Dalheim Ricciacum is the site of a well-preserved Gallo-Roman theatre dating from the 2nd century AD. The site was first excavated by the Société Archéologique around 1850 under Antoine Namur (1812–1828). Thousands of objects were discovered, registered and described in three reports.
It appears that the settlement grew considerably until by the 3rd century it covered an area of about 25 hectares. In addition to the theatre there were private houses and large public buildings including a hostel, several temples and baths. There were also two large cemeteries. The findings indicate the population consisted of artisans and merchants. One of the more important finds was a magnificent temple measuring 28 by 19 metres. It dates from Emperor Hadrian's reign, about 130 AD.
The eagle monument commemorates the old Roman town Ricciacum and is also the symbol of Dalheim. The huge stone blocks forming the solid base of the monument were excavated in the 19th century, not far from their present location. The blocks no doubt date back to Roman times (middle of the 3rd century). They may have been removed from the Roman theatre in order to serve as the foundations of a burgus or defensive watchtower. The monument itself was built by the Archaeological Society of Luxembourg. On 28 May 1855, the groundbreaking ceremony was held in the presence of William III of the Netherlands who was also Grand Duke of Luxembourg. The memorial commemorates the presence of the Romans on Dalheim's Petzel plateau. Standing on a globe, the eagle seems to be looking in the direction of Trier while its body is facing Metz, symbolizing the old road from Metz to Trier.References:
The Broch of Gurness is an Iron Age broch village. Settlement here began sometime between 500 and 200 BC. At the centre of the settlement is a stone tower or broch, which once probably reached a height of around 10 metres. Its interior is divided into sections by upright slabs. The tower features two skins of drystone walls, with stone-floored galleries in between. These are accessed by steps. Stone ledges suggest that there was once an upper storey with a timber floor. The roof would have been thatched, surrounded by a wall walk linked by stairs to the ground floor. The broch features two hearths and a subterranean stone cistern with steps leading down into it. It is thought to have some religious significance, relating to an Iron Age cult of the underground.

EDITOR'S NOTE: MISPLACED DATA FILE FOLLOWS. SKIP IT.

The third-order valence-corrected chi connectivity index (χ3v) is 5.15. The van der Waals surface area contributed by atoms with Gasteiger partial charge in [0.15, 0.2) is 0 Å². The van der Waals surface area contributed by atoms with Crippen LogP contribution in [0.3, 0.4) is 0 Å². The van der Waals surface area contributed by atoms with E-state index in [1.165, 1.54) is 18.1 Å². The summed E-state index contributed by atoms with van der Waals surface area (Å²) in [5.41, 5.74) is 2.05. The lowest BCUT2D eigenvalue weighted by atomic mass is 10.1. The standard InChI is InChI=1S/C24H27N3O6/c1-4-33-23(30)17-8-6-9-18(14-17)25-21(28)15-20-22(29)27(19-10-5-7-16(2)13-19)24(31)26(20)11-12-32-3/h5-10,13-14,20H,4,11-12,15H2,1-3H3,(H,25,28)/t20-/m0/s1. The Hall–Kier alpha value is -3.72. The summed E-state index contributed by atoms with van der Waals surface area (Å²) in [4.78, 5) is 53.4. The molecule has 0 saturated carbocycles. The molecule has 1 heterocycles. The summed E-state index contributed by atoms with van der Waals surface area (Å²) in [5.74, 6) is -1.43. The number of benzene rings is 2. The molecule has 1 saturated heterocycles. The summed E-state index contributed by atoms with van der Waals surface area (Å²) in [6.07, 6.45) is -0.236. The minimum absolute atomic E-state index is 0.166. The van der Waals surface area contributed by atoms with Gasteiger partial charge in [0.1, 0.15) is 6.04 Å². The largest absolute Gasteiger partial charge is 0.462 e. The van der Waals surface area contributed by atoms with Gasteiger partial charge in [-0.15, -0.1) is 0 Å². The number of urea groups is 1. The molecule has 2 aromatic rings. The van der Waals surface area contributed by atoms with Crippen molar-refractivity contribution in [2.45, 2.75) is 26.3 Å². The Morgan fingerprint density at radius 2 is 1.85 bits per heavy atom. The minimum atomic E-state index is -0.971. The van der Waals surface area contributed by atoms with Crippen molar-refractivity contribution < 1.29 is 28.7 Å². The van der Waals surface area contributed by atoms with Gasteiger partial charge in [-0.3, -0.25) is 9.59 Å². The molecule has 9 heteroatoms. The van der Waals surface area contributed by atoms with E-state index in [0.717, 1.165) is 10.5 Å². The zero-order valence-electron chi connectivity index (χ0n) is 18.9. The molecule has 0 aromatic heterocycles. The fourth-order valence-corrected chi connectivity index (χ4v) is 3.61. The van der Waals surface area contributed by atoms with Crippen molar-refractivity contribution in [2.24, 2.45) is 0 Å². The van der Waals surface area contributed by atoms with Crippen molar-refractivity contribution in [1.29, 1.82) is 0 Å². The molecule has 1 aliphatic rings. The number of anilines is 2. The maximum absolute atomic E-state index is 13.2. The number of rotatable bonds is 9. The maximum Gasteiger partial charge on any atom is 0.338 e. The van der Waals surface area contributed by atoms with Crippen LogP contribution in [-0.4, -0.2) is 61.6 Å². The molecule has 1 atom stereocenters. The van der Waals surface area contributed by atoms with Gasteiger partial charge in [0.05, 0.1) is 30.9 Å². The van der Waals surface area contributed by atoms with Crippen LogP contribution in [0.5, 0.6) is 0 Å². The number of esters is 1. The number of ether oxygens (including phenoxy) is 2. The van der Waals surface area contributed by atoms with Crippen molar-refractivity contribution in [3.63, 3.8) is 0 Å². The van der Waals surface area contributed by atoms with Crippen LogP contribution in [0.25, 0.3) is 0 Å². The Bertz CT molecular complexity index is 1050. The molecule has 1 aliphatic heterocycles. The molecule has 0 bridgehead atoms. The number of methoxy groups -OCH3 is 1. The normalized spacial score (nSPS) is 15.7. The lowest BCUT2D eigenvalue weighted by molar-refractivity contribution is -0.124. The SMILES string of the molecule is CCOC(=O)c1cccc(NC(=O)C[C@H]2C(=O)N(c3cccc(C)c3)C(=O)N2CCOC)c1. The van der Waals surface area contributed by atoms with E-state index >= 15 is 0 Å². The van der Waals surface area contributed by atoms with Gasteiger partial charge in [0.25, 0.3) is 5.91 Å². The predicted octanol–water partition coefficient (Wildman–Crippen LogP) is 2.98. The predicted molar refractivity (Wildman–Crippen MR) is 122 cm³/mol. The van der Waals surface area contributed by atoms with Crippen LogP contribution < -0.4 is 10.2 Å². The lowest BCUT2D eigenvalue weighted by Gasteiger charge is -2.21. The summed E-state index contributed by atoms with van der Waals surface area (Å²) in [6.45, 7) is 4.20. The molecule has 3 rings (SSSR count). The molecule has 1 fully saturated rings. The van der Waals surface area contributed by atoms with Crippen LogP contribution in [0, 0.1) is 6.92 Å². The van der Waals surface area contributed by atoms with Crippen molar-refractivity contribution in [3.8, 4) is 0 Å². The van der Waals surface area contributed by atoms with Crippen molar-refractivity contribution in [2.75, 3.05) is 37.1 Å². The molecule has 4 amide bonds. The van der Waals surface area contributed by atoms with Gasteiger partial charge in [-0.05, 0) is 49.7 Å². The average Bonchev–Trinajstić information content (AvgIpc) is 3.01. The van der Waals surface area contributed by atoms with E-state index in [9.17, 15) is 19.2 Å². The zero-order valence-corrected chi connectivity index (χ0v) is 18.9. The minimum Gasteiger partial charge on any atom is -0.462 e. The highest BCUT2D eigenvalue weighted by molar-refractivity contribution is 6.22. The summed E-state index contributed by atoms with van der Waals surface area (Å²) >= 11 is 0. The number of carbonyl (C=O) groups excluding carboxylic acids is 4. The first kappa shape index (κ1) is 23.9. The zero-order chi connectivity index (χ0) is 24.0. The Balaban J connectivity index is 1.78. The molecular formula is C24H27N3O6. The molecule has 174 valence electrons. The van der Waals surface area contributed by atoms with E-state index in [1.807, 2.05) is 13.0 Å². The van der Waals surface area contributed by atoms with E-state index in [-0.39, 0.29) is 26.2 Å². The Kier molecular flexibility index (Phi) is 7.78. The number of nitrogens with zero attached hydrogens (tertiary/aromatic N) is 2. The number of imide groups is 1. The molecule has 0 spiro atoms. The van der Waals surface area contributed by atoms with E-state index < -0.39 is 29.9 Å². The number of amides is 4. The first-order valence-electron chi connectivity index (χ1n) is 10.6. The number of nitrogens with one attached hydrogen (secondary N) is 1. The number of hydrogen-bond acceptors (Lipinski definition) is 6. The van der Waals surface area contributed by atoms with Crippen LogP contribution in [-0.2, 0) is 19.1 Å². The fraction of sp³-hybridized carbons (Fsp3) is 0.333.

The remains of the central tower are up to 3.6 metres high, and the stone walls are up to 4.1 metres thick. The tower was likely inhabited by the principal family or clan of the area but also served as a last resort for the village in case of an attack.
The broch continued to be inhabited while it began to collapse and the original structures were altered. The cistern was filled in and the interior was repartitioned. The ruin visible today reflects this secondary phase of the broch's use.
The site is surrounded by three ditches cut out of the rock with stone ramparts, encircling an area of around 45 metres diameter. The remains of numerous small stone dwellings with small yards and sheds can be found between the inner ditch and the tower. These were built after the tower, but were a part of the settlement's initial conception. A 'main street' connects the outer entrance to the broch. The settlement is the best-preserved of all broch villages.
Pieces of a Roman amphora dating to before 60 AD were found here, lending weight to the record that a 'King of Orkney' submitted to Emperor Claudius at Colchester in 43 AD.
At some point after 100 AD the broch was abandoned and the ditches filled in. It is thought that settlement at the broch continued into the 5th century AD, the period known as Pictish times. By that time the broch was not used anymore and some of its stones were reused to build smaller dwellings on top of the earlier buildings. Until about the 8th century, the site was just a single farmstead.
In the 9th century, a Norse woman was buried at the site in a stone-lined grave with two bronze brooches and a sickle and knife made from iron. Other finds suggest that Norse men were buried here too.